Death thrashing legends DECEASED have been inducted into Decibel Magazine’s popular Hall of Fame series with a seven-page feature about the making of their 1997 classic “Fearless Undead Machines.”
The feature can be found in Decibel Magazine’s April 2012 issue, which is on newsstands now and can be ordered directly here.
Formed in the Virginia/DC area in the mid-’80s, a region then more known for its hardcore punk than metal, Deceased slowly built a loyal local fan base as that decade came to an end, kids attracted to the band’s unique take on the nascent death metal sound. All the shows and demo recordings would eventually lead to Deceased becoming the first act to sign with upstart label Relapse Records after it was created in 1990. A series of releases would follow over the next five years, including the full-length debut Luck of the Corpse and its 1995 follow-up The Blueprints for Madness, as the foursome of drummer/vocalist King Fowley, guitarists Mike Smith and Mark Adams, and bassist Les Snyder slowly continued to hone their own sound amidst the early ’90s death metal explosion.
After years of trying to sound “brutal,” the eureka moment for Deceased came when they realized how pointless it was to follow the death metal bands’ leads, and how good their music sounded when incorporating elements from the music they grew up on—that being classic heavy metal and early thrash from the first half of the 1980s. It would all build up to the kind of perfect storm every band strives to achieve: the concept was inspired—the Night of the Living Dead-style storyline had never been attempted in such detail—guitarist Mike Smith emerged from out of the blue to become an absolute riff machine, Fowley’s arrangements and lyrics were stronger than ever, and the band was very tight thanks to constant rehearsing over the course of two years. The end result would be 1997’s stunning Fearless Undead Machines, as unique a hybrid of early death metal, thrash and traditional heavy metal as there ever was, the product of hard work, greatly matured songwriting skill, a big argument over the artwork, and some truly bizarre recording sessions held in rural Maryland featuring a band that didn’t know how to make an album sound right and a flaky, shoe-throwing producer from California whose mind was clearly elsewhere. It’s only fitting that an album so one-of-a-kind was created under such odd circumstances, and all four musicians who played on it, some scattered as far away from Virginia as Texas and the Virgin Islands, were more than happy to tell the inspiring, often hilarious tale of how this Romero-esque masterpiece was brought to life. And, now to the Decibel Hall of Fame.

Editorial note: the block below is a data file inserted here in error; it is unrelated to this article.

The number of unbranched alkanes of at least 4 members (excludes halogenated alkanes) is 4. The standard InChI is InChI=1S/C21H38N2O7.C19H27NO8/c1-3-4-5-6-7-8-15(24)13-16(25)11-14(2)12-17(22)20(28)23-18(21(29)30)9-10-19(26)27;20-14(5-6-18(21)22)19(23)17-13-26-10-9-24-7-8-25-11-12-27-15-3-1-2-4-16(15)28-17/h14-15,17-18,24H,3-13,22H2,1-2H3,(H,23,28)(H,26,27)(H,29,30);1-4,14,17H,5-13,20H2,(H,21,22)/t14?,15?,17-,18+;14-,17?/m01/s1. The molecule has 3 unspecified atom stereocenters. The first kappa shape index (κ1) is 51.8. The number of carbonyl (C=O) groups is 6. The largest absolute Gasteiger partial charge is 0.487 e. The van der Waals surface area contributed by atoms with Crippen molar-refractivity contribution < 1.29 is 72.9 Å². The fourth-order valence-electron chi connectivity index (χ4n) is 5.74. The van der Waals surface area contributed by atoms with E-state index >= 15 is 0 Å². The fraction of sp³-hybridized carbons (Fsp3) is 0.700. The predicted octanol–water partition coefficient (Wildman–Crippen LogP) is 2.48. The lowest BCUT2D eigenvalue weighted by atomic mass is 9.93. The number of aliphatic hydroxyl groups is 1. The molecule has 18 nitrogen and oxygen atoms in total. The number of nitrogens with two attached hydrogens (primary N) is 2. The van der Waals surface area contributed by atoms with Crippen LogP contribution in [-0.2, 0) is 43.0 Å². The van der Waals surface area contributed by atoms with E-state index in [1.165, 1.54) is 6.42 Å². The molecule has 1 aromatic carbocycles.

These long-running metal maestros have kept the faith since 1985, summoning a slew of cult releases and building up an immensely dedicated fanbase that has followed the band merrily into hell and back. Their most recent album dropped in 2011, as King Fowley and his band of ‘bangers returned with Surreal Overdose, their first full-length of all-new material since 2005’s As The Weird Travel On. Armed with a May 13th, 2011 release date, the album was unleashed by the Northeast’s gnarliest, PATAC Records. Buy the record on the PATAC website.
The band is still streaming two of the new songs – “Kindred Assembly” and “The Traumatic” – on their official website. Take a listen here.
“Surreal Overdose” track listing:
01. Skin Crawling Progress (7:00)
02. Kindred Assembly (4:30)
03. The Traumatic (5:30)
04. Cloned (Day of the Robot) (5:40)
05. Vulture Shock (4:55)
06. In the Laboratory Of Joyous Gloom (6:55)
07. A Doom-Laden Aura (1:20)
08. Dying In Analog (7:50)
Ringleader King Fowley triumphantly returned to the drum kit for this recording, handling both drums and vocals. The band also welcomed in longtime live member Shane Fuegel on guitar (replacing long time band member Mark Adams who retired from music in 2007), while Mike Smith continued on studio guitar alongside longtime bassist Les Snyder.
The new record was recorded at Assembly Line Studios in Virginia with Kevin Gutierrez engineering and King Fowley producing. The CD version is available from the band’s own label, Shrieks from the Hearse Records, alongside PATAC Records. Hell’s Headbangers handled the the 12″ vinyl edition, available here.